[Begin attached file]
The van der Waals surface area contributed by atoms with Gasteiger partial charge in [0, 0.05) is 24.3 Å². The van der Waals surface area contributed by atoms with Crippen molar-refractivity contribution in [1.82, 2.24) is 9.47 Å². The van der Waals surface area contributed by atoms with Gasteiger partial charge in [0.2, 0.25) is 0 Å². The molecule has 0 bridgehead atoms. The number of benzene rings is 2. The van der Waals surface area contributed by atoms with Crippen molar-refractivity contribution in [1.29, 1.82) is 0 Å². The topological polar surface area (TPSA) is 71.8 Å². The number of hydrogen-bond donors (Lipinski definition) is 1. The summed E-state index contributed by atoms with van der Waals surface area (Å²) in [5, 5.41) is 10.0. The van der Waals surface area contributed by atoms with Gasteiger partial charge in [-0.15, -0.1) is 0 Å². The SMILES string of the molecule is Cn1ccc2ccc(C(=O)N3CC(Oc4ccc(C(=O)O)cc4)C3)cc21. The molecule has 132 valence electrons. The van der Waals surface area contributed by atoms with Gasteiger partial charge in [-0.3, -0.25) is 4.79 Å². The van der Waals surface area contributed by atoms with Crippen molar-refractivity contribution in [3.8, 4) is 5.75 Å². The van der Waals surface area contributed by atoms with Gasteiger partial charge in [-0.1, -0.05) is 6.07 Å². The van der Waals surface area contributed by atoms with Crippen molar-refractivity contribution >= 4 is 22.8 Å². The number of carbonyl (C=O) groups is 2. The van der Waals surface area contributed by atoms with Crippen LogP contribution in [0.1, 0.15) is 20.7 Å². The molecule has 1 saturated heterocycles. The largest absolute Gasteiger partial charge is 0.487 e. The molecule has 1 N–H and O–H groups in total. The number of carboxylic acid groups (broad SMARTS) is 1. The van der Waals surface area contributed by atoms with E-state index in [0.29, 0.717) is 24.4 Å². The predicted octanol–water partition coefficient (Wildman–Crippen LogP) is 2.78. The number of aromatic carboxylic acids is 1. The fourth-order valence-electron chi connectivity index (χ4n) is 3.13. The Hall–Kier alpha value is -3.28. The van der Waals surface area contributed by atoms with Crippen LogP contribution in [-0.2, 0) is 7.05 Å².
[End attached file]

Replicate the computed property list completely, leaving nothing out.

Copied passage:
The van der Waals surface area contributed by atoms with Gasteiger partial charge in [0, 0.05) is 24.3 Å². The van der Waals surface area contributed by atoms with Crippen molar-refractivity contribution in [1.82, 2.24) is 9.47 Å². The van der Waals surface area contributed by atoms with Gasteiger partial charge in [0.2, 0.25) is 0 Å². The molecule has 0 bridgehead atoms. The number of benzene rings is 2. The van der Waals surface area contributed by atoms with Crippen molar-refractivity contribution in [1.29, 1.82) is 0 Å². The topological polar surface area (TPSA) is 71.8 Å². The number of hydrogen-bond donors (Lipinski definition) is 1. The summed E-state index contributed by atoms with van der Waals surface area (Å²) in [5, 5.41) is 10.0. The van der Waals surface area contributed by atoms with Gasteiger partial charge in [-0.15, -0.1) is 0 Å². The SMILES string of the molecule is Cn1ccc2ccc(C(=O)N3CC(Oc4ccc(C(=O)O)cc4)C3)cc21. The molecule has 132 valence electrons. The van der Waals surface area contributed by atoms with Gasteiger partial charge in [-0.3, -0.25) is 4.79 Å². The van der Waals surface area contributed by atoms with Crippen molar-refractivity contribution in [3.8, 4) is 5.75 Å². The van der Waals surface area contributed by atoms with Gasteiger partial charge in [-0.1, -0.05) is 6.07 Å². The van der Waals surface area contributed by atoms with Crippen molar-refractivity contribution >= 4 is 22.8 Å². The number of carbonyl (C=O) groups is 2. The van der Waals surface area contributed by atoms with Crippen LogP contribution in [0.1, 0.15) is 20.7 Å². The molecule has 1 saturated heterocycles. The largest absolute Gasteiger partial charge is 0.487 e. The molecule has 1 N–H and O–H groups in total. The number of carboxylic acid groups (broad SMARTS) is 1. The van der Waals surface area contributed by atoms with E-state index in [0.29, 0.717) is 24.4 Å². The predicted octanol–water partition coefficient (Wildman–Crippen LogP) is 2.78. The number of aromatic carboxylic acids is 1. The fourth-order valence-electron chi connectivity index (χ4n) is 3.13. The Hall–Kier alpha value is -3.28. The van der Waals surface area contributed by atoms with Crippen LogP contribution in [-0.2, 0) is 7.05 Å².